Elements files for chapter 11 bankruptcy | Behavioral Healthcare Executive Skip to content Skip to navigation

Elements files for chapter 11 bankruptcy

May 25, 2018
by Julie Miller, Editor in Chief
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Elements Behavioral Health announced it is filing chapter 11 bankruptcy and will restructure the company. According to executives, all clinical programs will remain in place during the process.

“We’re continuing to operate in eight states, which in any given month, treat more than 600 new clients,” David Sack, MD, chief medical officer and interim chief executive officer, tells Behavioral Healthcare Executive.

Elements’ network includes 13 residential centers and 22 outpatient locations, all of which will be included in the asset sale transaction. Sack emphasizes that the bankruptcy filing is not an indicator that Elements will cease operations.

Rather, the restructuring is a tool to provide the company access to new capital, says Martin McGahan, managing director with Alvarez & Marsal Healthcare Industry Group and Elements’ chief restructuring officer. Last year, Elements lost $51.2 million on revenue of $129.6 million, according to the Wall Street Journal. McGahan confirms that Elements disclosed aggregate liabilities of $207.3 million.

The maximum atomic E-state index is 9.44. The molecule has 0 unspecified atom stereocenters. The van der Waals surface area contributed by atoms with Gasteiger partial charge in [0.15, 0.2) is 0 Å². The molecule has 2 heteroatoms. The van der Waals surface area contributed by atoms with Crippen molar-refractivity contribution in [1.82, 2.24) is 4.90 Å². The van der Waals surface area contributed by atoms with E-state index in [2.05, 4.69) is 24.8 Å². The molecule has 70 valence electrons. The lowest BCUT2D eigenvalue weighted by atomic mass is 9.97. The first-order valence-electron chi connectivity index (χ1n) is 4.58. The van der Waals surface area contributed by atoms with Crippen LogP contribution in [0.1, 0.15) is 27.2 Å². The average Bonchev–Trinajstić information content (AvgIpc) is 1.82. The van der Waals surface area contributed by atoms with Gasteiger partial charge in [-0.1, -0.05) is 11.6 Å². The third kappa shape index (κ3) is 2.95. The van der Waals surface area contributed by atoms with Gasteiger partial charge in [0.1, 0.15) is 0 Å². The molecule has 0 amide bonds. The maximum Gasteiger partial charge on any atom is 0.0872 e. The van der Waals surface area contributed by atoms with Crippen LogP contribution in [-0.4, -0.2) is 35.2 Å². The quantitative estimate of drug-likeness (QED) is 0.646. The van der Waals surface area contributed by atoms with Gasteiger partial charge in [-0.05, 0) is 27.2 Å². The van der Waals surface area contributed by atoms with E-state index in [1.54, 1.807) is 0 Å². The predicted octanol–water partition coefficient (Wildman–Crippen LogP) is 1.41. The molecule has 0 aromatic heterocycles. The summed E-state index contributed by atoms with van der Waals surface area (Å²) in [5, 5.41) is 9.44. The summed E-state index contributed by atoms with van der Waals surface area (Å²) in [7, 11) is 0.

“We’re using the bankruptcy process and filing to effectuate a transaction where new money can come in to support the company,” McGahan says. “So this is [more] about capital structure of the company than anything else.”

He says the organization is using the 363 auction process, which includes a stalking horse bidder made up of first lien lenders already in place through an asset purchase agreement. At the time of the auction, there could be higher bids, however. The process allows new money to come into the company to transfer the assets to a new entity with a more stable balance sheet, McGahan says.

“We want it to be an open process where everybody can come in and has the ability to put their highest and best offer forward,” he says.

Meanwhile, the market overall is experiencing favorable legislation and strong demand for services. It’s impossible to predict how the Elements auction will play out.

“There’s no question that there continues to be very strong demand and need for addiction treatment and residential mental health services,” Sack says. “Also there’s a changing perspective on what the best settings are and how to optimally manage and pay for those services. There is increased pressure to manage more clients on an outpatient basis and in less intensive levels of care.”

He says the interest now is in medication assisted treatment and fully integrated residential and outpatient offerings.

Leaders anticipate the Elements sale approval could occur within six weeks of the bankruptcy filing, subject to regulatory approvals. The next hearing in the process is scheduled for June 11.


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